It was great to see Declan Cross get on the stat sheet with one reception for 8 yards. The veteran team captain has done a great job all season in the run game as a lead blocker at fullback and tight end.
The Argos offensive line, particularly Peter Nicastro, who made his first career start at Center, was excellent opening up holes in the ground game. Nicastro playing in place of the injured Philip Blake, did a nice job in his stead. There were some breakdowns in pass protection against Hamilton’s blitz but overall, Toronto’s offensive line of Dejon Allen, Shane Richards, Dariusz Bladek, and Jamal Campell did a good job not allowing any sacks.
There were several opportunities for the Argos receiving corps to make big plays down the field, but Nick Arbuckle missed them. Toronto’s receivers had modest totals all night. The group averaged only 8.7 yards per reception. Ricky Collins led the way with eight receptions for 60 yards. One of Nick Arbuckle’s two interceptions came on a costly drop by rookie Dejon Brissett in the end zone, which led to an interception.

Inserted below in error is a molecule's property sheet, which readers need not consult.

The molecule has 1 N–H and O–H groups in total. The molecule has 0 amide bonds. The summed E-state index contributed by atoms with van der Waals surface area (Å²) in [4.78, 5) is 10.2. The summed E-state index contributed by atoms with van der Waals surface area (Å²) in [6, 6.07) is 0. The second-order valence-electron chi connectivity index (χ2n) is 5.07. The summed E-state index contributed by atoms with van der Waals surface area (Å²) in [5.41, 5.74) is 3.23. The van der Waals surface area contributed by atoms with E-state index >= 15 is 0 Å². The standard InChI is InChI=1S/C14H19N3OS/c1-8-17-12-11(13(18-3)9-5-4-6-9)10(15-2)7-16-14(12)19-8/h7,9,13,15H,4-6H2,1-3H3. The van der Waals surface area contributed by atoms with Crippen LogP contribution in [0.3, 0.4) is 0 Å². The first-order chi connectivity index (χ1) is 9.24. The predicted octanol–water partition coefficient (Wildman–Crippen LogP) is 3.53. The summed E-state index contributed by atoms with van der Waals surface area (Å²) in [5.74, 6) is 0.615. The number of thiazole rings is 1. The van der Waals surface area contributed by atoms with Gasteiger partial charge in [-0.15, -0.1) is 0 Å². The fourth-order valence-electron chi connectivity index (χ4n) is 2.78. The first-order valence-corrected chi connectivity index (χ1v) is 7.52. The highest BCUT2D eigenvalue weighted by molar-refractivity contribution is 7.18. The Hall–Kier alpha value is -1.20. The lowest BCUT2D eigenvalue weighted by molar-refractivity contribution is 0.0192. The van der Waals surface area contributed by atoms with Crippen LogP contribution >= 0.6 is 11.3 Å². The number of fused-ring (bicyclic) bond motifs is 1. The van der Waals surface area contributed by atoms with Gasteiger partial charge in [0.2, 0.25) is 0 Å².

Overall Grade: C plus
Nick Arbuckle’s play dragged the unit down this week. It wasn’t all his fault. But he’s going to have to play better moving forward. You can’t leave points on the field and, in turn, give your opponent opportunities to score by not sustaining drives or turning the football over.
Toronto Argonauts Defense
Toronto’s best overall unit all season long has been their defense. It’s the reason that they are 3-2. Week after week, the Double Blue defense has kept their team in games, while its offense and special teams have struggled to sustain consistency.